Bozu's dozens of temptations
July 27th, 2016
PHOTOS BY NADINE KAM / firstname.lastname@example.org
Beef in a decadent (and telegenic) appetizer of mountain yam and sea urchin beef roll (currently $15.75 for three) at the newly open Bozu Japanese Restaurant at McCully Shopping Center was rather chewy, but if you're the type who swallows your sushi in one gulp, this should pose no problem. The leaf is shiso. The dab of green on top is wasabi.
Hoshi Katsu has stepped out of the kitchen of other Japanese restaurants around town, most notably Imanas Tei, to open Bozu Japanese Restaurant on the second floor at McCully Shopping Center, and there are a lot of foodies around town who are going to be happy that he did.
His izakaya is a joy, with many a jewel of a dish leaving me with a hunger to try what's next, and next. Portions are small, but mostly reasonable when shared. It's best to try it with at least three friends in tow so you can explore the range of hot-cold, seafood-meat, grill-saute, raw-cooked specialties.
Then there are the things that can't be shared, like chilled chawanmushi or crab miso soup. Get your own.
And, my best piece of advice is, keep your eyes open for what's going out to other tables. It's a little bit like "When Harry Met Sally." "I want what she's having," without the moaning. Chances are you'll see lots you want to try, even if you'd already filled your belly and it means booking your next reservation before walking out the door.
My full review is in the paper today. Here's a snapshot of dishes sampled:
TOP 3 DISHES
Chilled chawanmushi is a refreshing summer treat, with the flavors of the ocean, including bursts of salt from fresh ikura pearls. Currently $7.50 per glass, roughly about twice the size of a shot glass.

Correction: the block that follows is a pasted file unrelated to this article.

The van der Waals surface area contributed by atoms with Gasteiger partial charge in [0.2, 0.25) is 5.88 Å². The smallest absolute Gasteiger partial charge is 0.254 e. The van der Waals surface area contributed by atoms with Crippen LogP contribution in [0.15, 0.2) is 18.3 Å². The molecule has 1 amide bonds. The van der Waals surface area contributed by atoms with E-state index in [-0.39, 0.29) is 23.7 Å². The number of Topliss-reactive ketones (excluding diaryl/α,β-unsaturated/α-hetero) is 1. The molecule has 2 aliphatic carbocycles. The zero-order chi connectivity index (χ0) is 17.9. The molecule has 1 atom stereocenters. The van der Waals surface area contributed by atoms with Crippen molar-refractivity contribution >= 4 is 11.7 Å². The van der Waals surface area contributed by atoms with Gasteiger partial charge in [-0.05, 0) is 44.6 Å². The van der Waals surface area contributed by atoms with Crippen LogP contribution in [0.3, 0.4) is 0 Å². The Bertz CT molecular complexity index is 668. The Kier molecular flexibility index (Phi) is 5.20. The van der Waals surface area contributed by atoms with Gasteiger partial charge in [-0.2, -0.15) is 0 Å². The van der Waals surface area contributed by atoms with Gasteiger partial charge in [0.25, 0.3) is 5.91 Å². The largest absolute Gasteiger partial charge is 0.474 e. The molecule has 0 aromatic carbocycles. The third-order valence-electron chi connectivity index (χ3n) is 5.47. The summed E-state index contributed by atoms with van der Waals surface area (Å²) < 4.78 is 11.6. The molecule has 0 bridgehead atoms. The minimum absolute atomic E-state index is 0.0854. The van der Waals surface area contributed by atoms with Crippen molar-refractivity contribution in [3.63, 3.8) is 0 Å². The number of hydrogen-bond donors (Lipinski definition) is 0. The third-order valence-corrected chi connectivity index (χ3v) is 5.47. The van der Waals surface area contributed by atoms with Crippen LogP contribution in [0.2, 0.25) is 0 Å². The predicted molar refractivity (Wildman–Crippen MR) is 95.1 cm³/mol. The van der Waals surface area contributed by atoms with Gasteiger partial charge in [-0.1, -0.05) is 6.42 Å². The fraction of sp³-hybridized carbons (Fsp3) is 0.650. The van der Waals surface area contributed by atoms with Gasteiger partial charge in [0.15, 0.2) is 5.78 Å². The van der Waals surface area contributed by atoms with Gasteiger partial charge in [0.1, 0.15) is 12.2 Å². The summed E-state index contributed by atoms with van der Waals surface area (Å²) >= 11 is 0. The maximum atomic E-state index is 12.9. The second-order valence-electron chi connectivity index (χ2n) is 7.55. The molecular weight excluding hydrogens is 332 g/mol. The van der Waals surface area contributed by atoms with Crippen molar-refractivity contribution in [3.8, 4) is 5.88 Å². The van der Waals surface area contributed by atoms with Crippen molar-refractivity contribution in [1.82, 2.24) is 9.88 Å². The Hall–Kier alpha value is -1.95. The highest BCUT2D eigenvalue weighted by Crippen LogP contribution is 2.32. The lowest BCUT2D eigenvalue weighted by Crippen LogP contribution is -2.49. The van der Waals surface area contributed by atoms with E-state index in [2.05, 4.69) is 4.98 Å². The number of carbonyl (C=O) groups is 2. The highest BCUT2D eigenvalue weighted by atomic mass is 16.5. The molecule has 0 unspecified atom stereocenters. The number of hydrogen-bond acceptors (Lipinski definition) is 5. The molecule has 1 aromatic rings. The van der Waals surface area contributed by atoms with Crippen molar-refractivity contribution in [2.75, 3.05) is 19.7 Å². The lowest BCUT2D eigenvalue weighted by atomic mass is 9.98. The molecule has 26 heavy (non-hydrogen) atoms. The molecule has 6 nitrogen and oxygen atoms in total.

Slices of juicy, grilled black pork tontoro. You may need more than one of these $8 servings. Portions tend to be small here, which works for those who want to cover as much of the varied menu as possible.
Chicken liver mousse had us clamoring for more bread to scoop up every delicious bite.
Tsukune, tare style, was tasty on the outside, but lacked flavor on the inside, though I appreciated the attempt to make it more interesting with a crunchy mince of lotus root inside.
A special of crab miso soup looked divine but the crab required too much hard work without enough of a payoff.
A crab mayo whitefish roll with avocado seemed promising but it was rather dry and fell apart. It was incongruously paired with tomato sauce.
I have often mentioned how little I care for rice. What I do love are potatoes, and Bozu's tangy potato salad.
What's better than french fries? Fries sprinkled with garlic and housemade anchovy sauce. Not everyone will appreciate the fishiness, but I do. I wish someone here would make fish paste fried chicken the way it's done in Singapore. Yummers!
For others who don't care for rice, Bozu has a cucumber wrap, riceless "sushi" with a center of ahi, yellowtail, salmon, whitefish, cab and avocado. I loved the combination with crunch, but didn't photograph it. This is the house Bozu Roll with rice, and all of the above plus shrimp.
Chef/owner Hoshi Katsu at work, plating the masterpiece below. Sorry, I don't know what it was. A lot of things were going out to other tables after I ordered, on every occasion. Which is what I mean about wanting more every time you see a dish go by.
Can anybody ever go wrong with hamachi kama?
A dish of fried chicken and eggplant is Bozu's nod to Chinese cuisine. The sauce was rather heavy and I liked the dish's crunchy zucchini best. It was unscathed by the sauce.
Someone once told me they missed aku poke. So I decided to see what I was missing and try the aku tataki. Now I know why ahi is the fish of choice. The texture is better.
Mirugai kushiyaki was one of about 20 daily seafood specials. This was $5.75 per skewer.
Nadine Kam is Style Editor and staff restaurant critic at the Honolulu Star-Advertiser; her food coverage in print in Wednesday's Crave section. Contact her via email at email@example.com and follow her on Twitter, Instagram and Rebel Mouse.